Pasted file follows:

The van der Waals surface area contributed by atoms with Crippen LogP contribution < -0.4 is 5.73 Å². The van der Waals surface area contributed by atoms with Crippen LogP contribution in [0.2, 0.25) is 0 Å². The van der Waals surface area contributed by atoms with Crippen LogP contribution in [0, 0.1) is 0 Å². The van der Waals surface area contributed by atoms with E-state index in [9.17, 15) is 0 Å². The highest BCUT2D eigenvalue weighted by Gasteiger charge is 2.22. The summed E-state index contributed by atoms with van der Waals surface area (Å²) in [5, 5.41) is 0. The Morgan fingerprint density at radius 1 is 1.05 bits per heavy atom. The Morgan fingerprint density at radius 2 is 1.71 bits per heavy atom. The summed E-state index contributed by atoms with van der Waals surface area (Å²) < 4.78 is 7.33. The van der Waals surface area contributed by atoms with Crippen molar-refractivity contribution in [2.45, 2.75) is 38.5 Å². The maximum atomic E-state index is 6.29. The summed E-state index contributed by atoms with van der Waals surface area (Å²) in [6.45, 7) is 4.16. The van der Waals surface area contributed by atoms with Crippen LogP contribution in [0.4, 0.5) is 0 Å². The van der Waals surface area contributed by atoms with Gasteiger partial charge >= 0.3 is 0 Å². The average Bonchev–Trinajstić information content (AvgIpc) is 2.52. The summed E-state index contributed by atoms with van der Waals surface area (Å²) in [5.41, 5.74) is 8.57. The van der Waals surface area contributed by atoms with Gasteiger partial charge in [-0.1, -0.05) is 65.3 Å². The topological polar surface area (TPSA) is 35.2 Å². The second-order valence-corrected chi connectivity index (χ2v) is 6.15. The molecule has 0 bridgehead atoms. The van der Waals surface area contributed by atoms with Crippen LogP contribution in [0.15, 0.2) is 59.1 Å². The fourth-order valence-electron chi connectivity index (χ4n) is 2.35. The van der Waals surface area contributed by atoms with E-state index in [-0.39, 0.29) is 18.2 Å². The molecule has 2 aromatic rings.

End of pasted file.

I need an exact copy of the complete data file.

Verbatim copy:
The van der Waals surface area contributed by atoms with Crippen LogP contribution < -0.4 is 5.73 Å². The van der Waals surface area contributed by atoms with Crippen LogP contribution in [0.2, 0.25) is 0 Å². The van der Waals surface area contributed by atoms with Crippen LogP contribution in [0, 0.1) is 0 Å². The van der Waals surface area contributed by atoms with E-state index in [9.17, 15) is 0 Å². The highest BCUT2D eigenvalue weighted by Gasteiger charge is 2.22. The summed E-state index contributed by atoms with van der Waals surface area (Å²) in [5, 5.41) is 0. The Morgan fingerprint density at radius 1 is 1.05 bits per heavy atom. The Morgan fingerprint density at radius 2 is 1.71 bits per heavy atom. The summed E-state index contributed by atoms with van der Waals surface area (Å²) < 4.78 is 7.33. The van der Waals surface area contributed by atoms with Crippen molar-refractivity contribution in [2.45, 2.75) is 38.5 Å². The maximum atomic E-state index is 6.29. The summed E-state index contributed by atoms with van der Waals surface area (Å²) in [6.45, 7) is 4.16. The van der Waals surface area contributed by atoms with Crippen LogP contribution in [0.4, 0.5) is 0 Å². The van der Waals surface area contributed by atoms with Gasteiger partial charge >= 0.3 is 0 Å². The average Bonchev–Trinajstić information content (AvgIpc) is 2.52. The summed E-state index contributed by atoms with van der Waals surface area (Å²) in [5.41, 5.74) is 8.57. The van der Waals surface area contributed by atoms with Gasteiger partial charge in [-0.1, -0.05) is 65.3 Å². The topological polar surface area (TPSA) is 35.2 Å². The second-order valence-corrected chi connectivity index (χ2v) is 6.15. The molecule has 0 bridgehead atoms. The van der Waals surface area contributed by atoms with Crippen LogP contribution in [0.15, 0.2) is 59.1 Å². The fourth-order valence-electron chi connectivity index (χ4n) is 2.35. The van der Waals surface area contributed by atoms with E-state index in [-0.39, 0.29) is 18.2 Å². The molecule has 2 aromatic rings.